Things are getting ready to break wide open in the next few weeks. You may already be aware of Overruled, the new 30-minute docudrama about parental rights scheduled for release on November 1. But there are also developments in Congress that should lead to some big news very soon.
In the meantime, here are some quotes and stories to consider and pass along. Every American should care about parental rights. Those who don’t simply aren’t paying attention to some of the things going on in our country. Consider:
In 2005, the U.S. Ninth Circuit “affirm[ed] that theMeyer-Pierce [fundamental parental] right does not extend beyond the threshold of the school door.” They also held that “[p]arents…have no constitutional right…to prevent a public school from providing its students with whatever information it wishes to provide, sexual or otherwise, when and as the school determines that it is appropriate to do so.”1
In 2007, the federal District Court for the district of Massachusetts held that “Parents do have a fundamental right to raise their children. They are not required toabandon that responsibility to the state. [They] may send their children to a private school…. They may also educate their children at home.”2 So, sending a child to public school is in this paragraph equated to “abandoning your parental rights to the state.”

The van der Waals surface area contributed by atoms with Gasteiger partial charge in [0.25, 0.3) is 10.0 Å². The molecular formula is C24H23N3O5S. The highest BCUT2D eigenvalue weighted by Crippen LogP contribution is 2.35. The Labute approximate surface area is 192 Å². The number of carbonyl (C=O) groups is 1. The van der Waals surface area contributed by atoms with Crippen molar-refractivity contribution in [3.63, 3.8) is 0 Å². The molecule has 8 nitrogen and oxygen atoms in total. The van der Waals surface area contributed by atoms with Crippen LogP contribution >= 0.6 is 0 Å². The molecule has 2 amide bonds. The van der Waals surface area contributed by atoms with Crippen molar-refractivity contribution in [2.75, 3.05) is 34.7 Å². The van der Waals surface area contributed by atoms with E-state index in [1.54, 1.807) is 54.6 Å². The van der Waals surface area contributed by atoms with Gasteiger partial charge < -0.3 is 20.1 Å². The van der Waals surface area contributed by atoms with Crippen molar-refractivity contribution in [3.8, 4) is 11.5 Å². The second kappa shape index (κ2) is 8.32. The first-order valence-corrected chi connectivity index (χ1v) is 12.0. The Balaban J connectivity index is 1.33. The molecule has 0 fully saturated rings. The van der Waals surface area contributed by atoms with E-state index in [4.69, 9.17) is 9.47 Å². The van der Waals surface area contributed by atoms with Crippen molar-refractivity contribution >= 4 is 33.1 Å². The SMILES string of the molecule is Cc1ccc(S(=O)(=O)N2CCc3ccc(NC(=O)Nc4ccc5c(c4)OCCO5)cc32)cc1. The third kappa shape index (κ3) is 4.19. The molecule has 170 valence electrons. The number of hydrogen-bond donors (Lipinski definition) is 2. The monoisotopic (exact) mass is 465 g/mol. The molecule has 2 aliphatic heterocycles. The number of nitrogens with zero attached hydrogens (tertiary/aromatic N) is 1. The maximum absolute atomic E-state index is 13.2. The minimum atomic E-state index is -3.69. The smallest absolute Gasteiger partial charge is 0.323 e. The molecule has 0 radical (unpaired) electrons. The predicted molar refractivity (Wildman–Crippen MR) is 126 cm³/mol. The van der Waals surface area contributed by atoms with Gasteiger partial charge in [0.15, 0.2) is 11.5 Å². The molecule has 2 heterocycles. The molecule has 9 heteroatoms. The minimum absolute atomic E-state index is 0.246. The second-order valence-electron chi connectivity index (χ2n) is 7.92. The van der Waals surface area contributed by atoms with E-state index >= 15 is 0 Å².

In 2008, the Maryland Board of Education announced, “While we recognize the right of parents to direct the education of their children, we must bend their willto the state’s obligation to educate its citizens.”
Nor do such problems exist only for parents with kids in public schools.
In Roper v. Simmons (2005), and in Graham v. Floridaand Sullivan v. Florida (2010), the Supreme Court overthrew the laws of Texas and of Florida, writing, “the Court has referred to the laws of other countries and to the international authorities as instructive for its interpretation of the [U.S. Constitution].”3 In both instances, they applied the UN’s Convention on the Rights of the Child to United States law, though we have not yet ratified this dangerous treaty.
Last year, a judge in Philadelphia cited the concept of “Customary International Law” in applying an optional protocol to the UN’s Convention on the Rights of the Child to a federal court case. And the number of judges applying international standards in our courts seems to be increasing.
Daytime curfews around the country threaten the right of home-schooled and private-schooled children to move freely in public without harassment from law officers during public school hours. California just passed a law allowing children as young as 12 to consent to the Gardasil vaccine without parental knowledge or consent. Minnesota already allows the same thing. In Virginia, the vaccine is even mandated by law, the state having made the decision in parents’ stead.
It seems every week brings more violations of parents’ liberty to make decisions for the good of their children. It almost makes President Reagan’s words sound prophetic: “We will spend our twilight years telling our grandchildren what it was like to live in America when men were free.”